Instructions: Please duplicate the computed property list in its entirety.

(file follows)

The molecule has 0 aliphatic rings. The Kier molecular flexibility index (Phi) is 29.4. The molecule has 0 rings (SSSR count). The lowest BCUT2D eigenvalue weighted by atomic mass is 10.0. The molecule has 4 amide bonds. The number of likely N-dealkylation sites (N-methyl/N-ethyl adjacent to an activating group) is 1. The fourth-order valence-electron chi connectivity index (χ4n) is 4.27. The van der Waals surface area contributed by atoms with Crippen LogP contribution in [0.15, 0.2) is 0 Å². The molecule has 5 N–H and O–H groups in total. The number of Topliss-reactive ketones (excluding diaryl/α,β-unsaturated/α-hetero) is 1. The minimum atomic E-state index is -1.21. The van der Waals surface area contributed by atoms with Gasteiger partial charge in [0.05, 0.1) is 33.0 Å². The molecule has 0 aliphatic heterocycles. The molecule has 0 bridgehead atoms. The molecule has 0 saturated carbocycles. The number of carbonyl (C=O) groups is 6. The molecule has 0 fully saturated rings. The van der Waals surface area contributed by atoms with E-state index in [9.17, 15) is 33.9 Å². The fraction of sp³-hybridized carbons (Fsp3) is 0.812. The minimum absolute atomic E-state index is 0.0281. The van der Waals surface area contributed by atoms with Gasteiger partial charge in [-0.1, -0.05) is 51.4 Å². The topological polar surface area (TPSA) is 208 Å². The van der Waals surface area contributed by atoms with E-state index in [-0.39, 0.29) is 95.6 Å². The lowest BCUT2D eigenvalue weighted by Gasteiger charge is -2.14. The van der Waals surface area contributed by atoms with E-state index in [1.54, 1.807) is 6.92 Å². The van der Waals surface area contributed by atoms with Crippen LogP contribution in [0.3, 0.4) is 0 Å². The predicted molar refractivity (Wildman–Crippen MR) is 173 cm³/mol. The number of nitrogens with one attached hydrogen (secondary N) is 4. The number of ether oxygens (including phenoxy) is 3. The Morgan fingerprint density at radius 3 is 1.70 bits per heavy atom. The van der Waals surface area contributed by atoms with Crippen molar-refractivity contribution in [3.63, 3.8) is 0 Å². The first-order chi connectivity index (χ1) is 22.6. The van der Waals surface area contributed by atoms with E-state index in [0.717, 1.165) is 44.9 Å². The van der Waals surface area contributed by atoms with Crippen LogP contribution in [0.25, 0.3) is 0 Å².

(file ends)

The molecule has 0 aliphatic rings. The Kier molecular flexibility index (Phi) is 29.4. The molecule has 0 rings (SSSR count). The lowest BCUT2D eigenvalue weighted by atomic mass is 10.0. The molecule has 4 amide bonds. The number of likely N-dealkylation sites (N-methyl/N-ethyl adjacent to an activating group) is 1. The fourth-order valence-electron chi connectivity index (χ4n) is 4.27. The van der Waals surface area contributed by atoms with Crippen LogP contribution in [0.15, 0.2) is 0 Å². The molecule has 5 N–H and O–H groups in total. The number of Topliss-reactive ketones (excluding diaryl/α,β-unsaturated/α-hetero) is 1. The minimum atomic E-state index is -1.21. The van der Waals surface area contributed by atoms with Gasteiger partial charge in [0.05, 0.1) is 33.0 Å². The molecule has 0 aliphatic heterocycles. The molecule has 0 bridgehead atoms. The molecule has 0 saturated carbocycles. The number of carbonyl (C=O) groups is 6. The molecule has 0 fully saturated rings. The van der Waals surface area contributed by atoms with E-state index in [9.17, 15) is 33.9 Å². The fraction of sp³-hybridized carbons (Fsp3) is 0.812. The minimum absolute atomic E-state index is 0.0281. The van der Waals surface area contributed by atoms with Gasteiger partial charge in [-0.1, -0.05) is 51.4 Å². The topological polar surface area (TPSA) is 208 Å². The van der Waals surface area contributed by atoms with E-state index in [-0.39, 0.29) is 95.6 Å². The lowest BCUT2D eigenvalue weighted by Gasteiger charge is -2.14. The van der Waals surface area contributed by atoms with E-state index in [1.54, 1.807) is 6.92 Å². The van der Waals surface area contributed by atoms with Crippen LogP contribution in [0.3, 0.4) is 0 Å². The predicted molar refractivity (Wildman–Crippen MR) is 173 cm³/mol. The number of nitrogens with one attached hydrogen (secondary N) is 4. The number of ether oxygens (including phenoxy) is 3. The Morgan fingerprint density at radius 3 is 1.70 bits per heavy atom. The van der Waals surface area contributed by atoms with Crippen molar-refractivity contribution in [3.63, 3.8) is 0 Å². The first-order chi connectivity index (χ1) is 22.6. The van der Waals surface area contributed by atoms with E-state index in [0.717, 1.165) is 44.9 Å². The van der Waals surface area contributed by atoms with Crippen LogP contribution in [0.25, 0.3) is 0 Å².